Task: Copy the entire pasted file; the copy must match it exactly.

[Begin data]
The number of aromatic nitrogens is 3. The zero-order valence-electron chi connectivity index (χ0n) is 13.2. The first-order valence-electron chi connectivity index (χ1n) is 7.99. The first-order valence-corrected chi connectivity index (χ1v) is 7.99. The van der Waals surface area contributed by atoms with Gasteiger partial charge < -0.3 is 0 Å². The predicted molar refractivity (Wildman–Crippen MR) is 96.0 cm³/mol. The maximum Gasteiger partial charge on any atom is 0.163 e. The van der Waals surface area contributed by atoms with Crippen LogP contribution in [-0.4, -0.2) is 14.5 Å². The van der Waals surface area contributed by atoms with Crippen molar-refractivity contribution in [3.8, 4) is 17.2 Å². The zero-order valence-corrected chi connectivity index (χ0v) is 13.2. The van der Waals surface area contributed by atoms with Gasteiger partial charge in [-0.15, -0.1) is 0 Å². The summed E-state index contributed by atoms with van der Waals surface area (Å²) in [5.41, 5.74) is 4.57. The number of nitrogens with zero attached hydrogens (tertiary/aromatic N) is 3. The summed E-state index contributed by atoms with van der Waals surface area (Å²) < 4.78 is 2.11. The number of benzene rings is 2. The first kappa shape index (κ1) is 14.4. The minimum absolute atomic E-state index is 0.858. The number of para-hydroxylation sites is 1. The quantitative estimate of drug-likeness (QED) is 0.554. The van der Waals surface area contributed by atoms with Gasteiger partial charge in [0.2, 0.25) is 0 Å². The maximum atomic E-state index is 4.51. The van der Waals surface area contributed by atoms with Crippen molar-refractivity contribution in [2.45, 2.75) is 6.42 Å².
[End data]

The number of aromatic nitrogens is 3. The zero-order valence-electron chi connectivity index (χ0n) is 13.2. The first-order valence-electron chi connectivity index (χ1n) is 7.99. The first-order valence-corrected chi connectivity index (χ1v) is 7.99. The van der Waals surface area contributed by atoms with Gasteiger partial charge < -0.3 is 0 Å². The predicted molar refractivity (Wildman–Crippen MR) is 96.0 cm³/mol. The maximum Gasteiger partial charge on any atom is 0.163 e. The van der Waals surface area contributed by atoms with Crippen LogP contribution in [-0.4, -0.2) is 14.5 Å². The van der Waals surface area contributed by atoms with Crippen molar-refractivity contribution in [3.8, 4) is 17.2 Å². The zero-order valence-corrected chi connectivity index (χ0v) is 13.2. The van der Waals surface area contributed by atoms with Gasteiger partial charge in [-0.15, -0.1) is 0 Å². The summed E-state index contributed by atoms with van der Waals surface area (Å²) in [5.41, 5.74) is 4.57. The number of nitrogens with zero attached hydrogens (tertiary/aromatic N) is 3. The summed E-state index contributed by atoms with van der Waals surface area (Å²) < 4.78 is 2.11. The number of benzene rings is 2. The first kappa shape index (κ1) is 14.4. The minimum absolute atomic E-state index is 0.858. The number of para-hydroxylation sites is 1. The quantitative estimate of drug-likeness (QED) is 0.554. The van der Waals surface area contributed by atoms with Gasteiger partial charge in [0.2, 0.25) is 0 Å². The maximum atomic E-state index is 4.51. The van der Waals surface area contributed by atoms with Crippen molar-refractivity contribution in [2.45, 2.75) is 6.42 Å².